Commercial landlords leasing non domestic premises can often be unclear as to the extent of their health and safety duties. It is generally accepted by landlords that where there are multiple tenants in a property, the landlord will retain responsibility for common areas. Landlords are however subject to an overriding duty to ensure that they take reasonable measures to ensure that premises they control are safe and so additional duties for health and safety may fall on landlords in relation to the leased areas of premises if they exert any control over those areas. In some cases, duties falling upon landlords and tenants can overlap, with both parties having co-existing duties in relation to health and safety issues.
In general terms, the greater the extent of control the landlord exercises over the leased premises, the greater the potential liability. The starting point for determining the extent to which the landlord exerts or is able to exert control will be the terms of the lease, but what the landlord does in practice will also be an indicator of control. Responsibilities as defined by the terms of the lease should be aligned with the regulatory framework.
The key areas of health and safety, in relation to which landlords need to understand their duties, are:
Anyone with control over premises has responsibility in relation to fire safety. This is usually the employer (i.e. the tenant) if the leased premises are used as a workplace. However if landlords retain any responsibility for the safety of the premises in terms of managing fire risk, the landlord can become responsible.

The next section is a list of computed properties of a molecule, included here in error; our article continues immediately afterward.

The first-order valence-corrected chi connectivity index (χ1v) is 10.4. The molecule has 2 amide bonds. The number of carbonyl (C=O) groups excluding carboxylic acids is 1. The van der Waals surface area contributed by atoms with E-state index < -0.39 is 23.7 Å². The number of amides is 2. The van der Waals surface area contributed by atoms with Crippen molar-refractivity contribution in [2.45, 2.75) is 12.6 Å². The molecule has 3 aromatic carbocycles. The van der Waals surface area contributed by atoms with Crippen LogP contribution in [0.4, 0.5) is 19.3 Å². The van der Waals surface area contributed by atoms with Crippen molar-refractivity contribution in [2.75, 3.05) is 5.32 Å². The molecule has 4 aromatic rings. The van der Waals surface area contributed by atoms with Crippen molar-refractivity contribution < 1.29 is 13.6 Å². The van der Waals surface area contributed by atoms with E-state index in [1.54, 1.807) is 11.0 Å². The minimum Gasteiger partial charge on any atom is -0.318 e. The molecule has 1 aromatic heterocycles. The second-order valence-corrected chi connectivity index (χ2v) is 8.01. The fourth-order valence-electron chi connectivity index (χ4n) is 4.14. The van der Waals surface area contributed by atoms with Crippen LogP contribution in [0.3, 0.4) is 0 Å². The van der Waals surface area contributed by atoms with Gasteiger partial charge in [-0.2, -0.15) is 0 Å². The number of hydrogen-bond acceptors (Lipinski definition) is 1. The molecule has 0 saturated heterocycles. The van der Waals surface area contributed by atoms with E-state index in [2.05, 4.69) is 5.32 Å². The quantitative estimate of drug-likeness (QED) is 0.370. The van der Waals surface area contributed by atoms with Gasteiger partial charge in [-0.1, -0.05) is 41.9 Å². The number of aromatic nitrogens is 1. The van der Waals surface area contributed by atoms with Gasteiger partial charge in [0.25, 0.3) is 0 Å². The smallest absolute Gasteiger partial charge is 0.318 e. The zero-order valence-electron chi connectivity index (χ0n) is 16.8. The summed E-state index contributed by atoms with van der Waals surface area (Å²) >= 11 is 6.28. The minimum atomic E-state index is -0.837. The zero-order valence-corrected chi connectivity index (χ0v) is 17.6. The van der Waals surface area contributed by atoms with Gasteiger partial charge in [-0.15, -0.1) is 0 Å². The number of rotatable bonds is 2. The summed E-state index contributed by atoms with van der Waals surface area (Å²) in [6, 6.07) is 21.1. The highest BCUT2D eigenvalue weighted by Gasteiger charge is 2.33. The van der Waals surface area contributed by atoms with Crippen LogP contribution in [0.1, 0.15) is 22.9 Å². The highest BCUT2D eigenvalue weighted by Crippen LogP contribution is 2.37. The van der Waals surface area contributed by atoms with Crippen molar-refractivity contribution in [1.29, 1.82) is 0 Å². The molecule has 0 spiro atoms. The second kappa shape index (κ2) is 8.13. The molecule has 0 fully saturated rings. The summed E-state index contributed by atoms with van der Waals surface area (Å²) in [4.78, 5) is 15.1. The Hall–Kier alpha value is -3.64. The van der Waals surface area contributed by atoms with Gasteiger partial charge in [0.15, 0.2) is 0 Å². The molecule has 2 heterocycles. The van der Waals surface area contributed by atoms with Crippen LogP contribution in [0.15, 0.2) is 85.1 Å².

Refrigeration, air conditioning and heating systems
The party responsible for refrigeration systems, air-conditioning systems and heat pumps is the party with the control over this equipment. This means the party with the actual control over the technical functioning of the equipment which includes the party who has free access, the day-to-day running and the power to decide on technical modifications to the equipment. It may be that some of these fall upon the tenant but some may remain with the landlord.
The duty holder in relation to asbestos is the party with the maintenance and repair obligations, which will be defined in the lease. In the event that maintenance responsibilities aren't clearly defined, the legal duty rests with the party which has the greatest degree of control over the premises. The main duty is to be able to identify the presence of asbestos within the premises so that the information can be utilised as part of the risk assessment process preparatory to the commencement of construction work.
Responsibility for electrical safety is also often set out in the lease. Tenants are responsible for assessing the risks of their use of electricity and taking steps to control those risks. Landlords usually have a duty of care for wiring systems and electrical equipment and should conduct electrical safety checks before leasing a property.
The primary responsibilities for gas safety in non-domestic commercial premises falls upon occupiers (i.e. tenants), who must ensure that any gas appliance, installation pipework or flue installed in their workplace is maintained in a safe condition. Landlords may also have more general duties under Health and Safety at Work etc Act 1974, such as ensuring that heating equipment in common parts is maintained safely. The lease should be used to determine how these responsibilities are allocated.
The common theme emerging for most of the areas above is control. The party in control will usually be the party with responsibility. Control however can often be difficult to determine. It is therefore important for landlords to ensure that their leases clearly set out who has the control in relation to each issue and who is responsible for what in terms of health and safety. This is the only way for landlords to ensure they do not become liable for health and safety issues which they thought were the tenant's responsibility.